About three years ago, Terence Chang walked into my office and showed me the reel of a commercial director. Every single commercial on the reel told a vivid story within the 30- to 60-second time frame. The shots were very fluid and visually stunning. I felt that this director had a lot of potential. His name was Alexi Tan.
Later, when I was in the hospital due to a minor illness, Alexi came to visit me. I told him stories of my childhood in Hong Kong. If it were not for my religious beliefs, my strong and loving mother, and my passion for film, I would have joined the triads and my life would have taken a totally different path. Alexi was deeply drawn to my story and wanted to adapt it into a film. I told him that I had already made it years ago, as “Bullet in the Head.”
Soon after, I went to Beijing to prepare for “Red Cliff.” Coincidentally, Alexi has also just moved there. One day, Terence Chang passed on a script to me. It was an adaptation by Alexi Tan and writer Jiang Dan, based on the stories I told him. The setting was changed from 1960’s Hong Kong to 1930’s Shanghai. I thought it was very well written, and encouraged them to try to get the picture made.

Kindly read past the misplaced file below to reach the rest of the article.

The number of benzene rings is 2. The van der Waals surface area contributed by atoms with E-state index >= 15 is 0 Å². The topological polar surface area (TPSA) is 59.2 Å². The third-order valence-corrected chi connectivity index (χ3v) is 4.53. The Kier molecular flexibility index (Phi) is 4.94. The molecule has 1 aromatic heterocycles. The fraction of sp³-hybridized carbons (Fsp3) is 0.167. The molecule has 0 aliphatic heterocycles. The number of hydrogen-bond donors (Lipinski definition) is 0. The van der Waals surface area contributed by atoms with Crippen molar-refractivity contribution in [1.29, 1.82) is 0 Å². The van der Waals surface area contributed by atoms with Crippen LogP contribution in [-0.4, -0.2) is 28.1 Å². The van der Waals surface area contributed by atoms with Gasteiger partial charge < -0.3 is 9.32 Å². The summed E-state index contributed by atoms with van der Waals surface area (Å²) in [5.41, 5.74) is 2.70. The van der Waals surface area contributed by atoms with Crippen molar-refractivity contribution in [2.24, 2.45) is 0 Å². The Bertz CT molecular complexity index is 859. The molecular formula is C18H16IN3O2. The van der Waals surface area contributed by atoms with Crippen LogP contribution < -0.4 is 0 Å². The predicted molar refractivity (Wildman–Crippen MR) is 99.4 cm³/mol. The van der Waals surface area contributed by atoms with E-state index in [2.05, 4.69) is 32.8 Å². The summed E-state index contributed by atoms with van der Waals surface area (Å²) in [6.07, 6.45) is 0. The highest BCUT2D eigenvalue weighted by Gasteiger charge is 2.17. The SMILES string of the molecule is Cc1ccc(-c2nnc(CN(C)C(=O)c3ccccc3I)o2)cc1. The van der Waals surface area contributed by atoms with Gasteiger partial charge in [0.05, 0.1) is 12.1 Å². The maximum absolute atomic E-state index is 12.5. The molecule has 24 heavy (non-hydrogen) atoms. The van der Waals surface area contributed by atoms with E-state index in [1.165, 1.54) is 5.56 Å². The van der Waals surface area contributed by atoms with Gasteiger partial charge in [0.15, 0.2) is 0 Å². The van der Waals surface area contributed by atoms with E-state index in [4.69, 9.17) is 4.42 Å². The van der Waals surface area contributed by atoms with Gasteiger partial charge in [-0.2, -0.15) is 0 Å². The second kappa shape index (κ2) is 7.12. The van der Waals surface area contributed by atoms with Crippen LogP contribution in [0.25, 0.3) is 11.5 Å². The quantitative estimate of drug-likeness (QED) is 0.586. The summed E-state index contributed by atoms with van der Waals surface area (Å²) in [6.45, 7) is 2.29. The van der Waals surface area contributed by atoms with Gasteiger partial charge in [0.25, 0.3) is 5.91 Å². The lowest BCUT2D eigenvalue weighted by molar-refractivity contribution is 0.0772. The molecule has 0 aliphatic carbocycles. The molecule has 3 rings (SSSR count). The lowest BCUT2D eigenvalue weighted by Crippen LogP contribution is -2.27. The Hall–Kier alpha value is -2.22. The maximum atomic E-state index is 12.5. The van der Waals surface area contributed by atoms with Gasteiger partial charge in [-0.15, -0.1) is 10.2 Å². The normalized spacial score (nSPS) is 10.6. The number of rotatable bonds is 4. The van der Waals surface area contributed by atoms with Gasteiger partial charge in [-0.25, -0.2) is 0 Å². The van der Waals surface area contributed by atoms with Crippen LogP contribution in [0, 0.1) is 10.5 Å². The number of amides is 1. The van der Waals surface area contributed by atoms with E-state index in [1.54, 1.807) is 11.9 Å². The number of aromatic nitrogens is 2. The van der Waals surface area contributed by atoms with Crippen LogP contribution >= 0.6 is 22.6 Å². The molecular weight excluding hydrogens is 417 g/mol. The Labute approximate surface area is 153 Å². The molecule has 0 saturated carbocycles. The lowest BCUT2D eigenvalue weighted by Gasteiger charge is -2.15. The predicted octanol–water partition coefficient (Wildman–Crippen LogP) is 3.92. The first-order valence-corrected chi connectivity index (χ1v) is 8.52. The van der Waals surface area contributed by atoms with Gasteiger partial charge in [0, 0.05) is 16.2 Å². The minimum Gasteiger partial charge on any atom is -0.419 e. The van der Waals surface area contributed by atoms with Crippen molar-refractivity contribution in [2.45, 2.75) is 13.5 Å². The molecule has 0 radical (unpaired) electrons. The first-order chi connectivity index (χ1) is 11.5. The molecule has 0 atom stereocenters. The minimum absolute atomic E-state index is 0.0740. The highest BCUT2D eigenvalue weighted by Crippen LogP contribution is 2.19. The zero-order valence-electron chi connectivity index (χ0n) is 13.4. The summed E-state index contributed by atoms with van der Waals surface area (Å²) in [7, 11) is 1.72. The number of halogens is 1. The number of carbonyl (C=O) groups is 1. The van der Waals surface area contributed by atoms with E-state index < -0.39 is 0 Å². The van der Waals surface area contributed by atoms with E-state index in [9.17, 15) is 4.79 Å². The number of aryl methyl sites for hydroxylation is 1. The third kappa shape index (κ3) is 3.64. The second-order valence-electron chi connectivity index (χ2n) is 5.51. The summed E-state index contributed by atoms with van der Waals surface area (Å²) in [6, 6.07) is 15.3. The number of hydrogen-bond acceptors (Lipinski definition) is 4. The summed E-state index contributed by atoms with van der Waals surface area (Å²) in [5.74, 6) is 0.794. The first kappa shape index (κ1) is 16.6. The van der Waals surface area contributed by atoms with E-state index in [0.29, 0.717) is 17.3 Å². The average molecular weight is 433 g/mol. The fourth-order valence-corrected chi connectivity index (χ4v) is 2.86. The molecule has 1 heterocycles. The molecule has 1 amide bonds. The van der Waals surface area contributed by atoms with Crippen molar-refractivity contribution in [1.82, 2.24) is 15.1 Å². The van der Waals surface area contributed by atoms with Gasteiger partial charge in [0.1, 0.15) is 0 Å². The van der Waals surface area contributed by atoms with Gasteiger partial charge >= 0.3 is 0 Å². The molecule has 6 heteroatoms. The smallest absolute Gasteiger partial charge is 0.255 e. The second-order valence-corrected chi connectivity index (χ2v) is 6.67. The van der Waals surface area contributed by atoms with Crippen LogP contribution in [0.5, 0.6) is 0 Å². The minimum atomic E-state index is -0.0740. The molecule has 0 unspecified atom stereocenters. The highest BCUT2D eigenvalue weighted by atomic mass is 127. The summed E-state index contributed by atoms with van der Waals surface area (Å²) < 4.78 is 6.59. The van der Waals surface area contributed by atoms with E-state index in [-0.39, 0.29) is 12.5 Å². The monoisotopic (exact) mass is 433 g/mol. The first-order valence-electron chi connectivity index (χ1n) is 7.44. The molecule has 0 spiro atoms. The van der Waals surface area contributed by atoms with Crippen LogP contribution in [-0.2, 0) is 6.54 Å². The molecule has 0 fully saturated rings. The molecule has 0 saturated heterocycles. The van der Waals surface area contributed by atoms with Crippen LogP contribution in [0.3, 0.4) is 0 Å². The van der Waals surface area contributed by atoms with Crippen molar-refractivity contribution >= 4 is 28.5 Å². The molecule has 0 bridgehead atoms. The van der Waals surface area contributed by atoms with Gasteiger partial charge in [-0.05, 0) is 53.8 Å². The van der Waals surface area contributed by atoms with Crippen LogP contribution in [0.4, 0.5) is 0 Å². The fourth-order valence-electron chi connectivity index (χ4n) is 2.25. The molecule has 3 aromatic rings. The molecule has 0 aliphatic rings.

Terence Chang gathered the best and hottest young actors from Mainland China, Hong Kong, and Taiwan: Daniel Wu, Shu Qi, Chang Chen, Liu Ye, Sun Honglei, Tony Yang, and Lulu Li. He also recruited the best creative team working in Chinese language cinema, including Philip Kwok, Alfred Yao, Tim Yip, and Wong Chi-ming. With the financial support of CMC Entertainment, the film “Blood Brothers” was finally made in the fall of 2006.
I am very happy with the result of “Blood Brothers.” The art direction, cinematography, and lighting stand out especially. For a first-time director, Alexi Tan was very fortunate to have worked with a bunch of such talented people. Other than congratulating him, I hope he can keep up the good work, and make “Blood Brothers” the start of a long and successful career.
John Woo 吴宇森
Yi Xian, Hebei于河北易县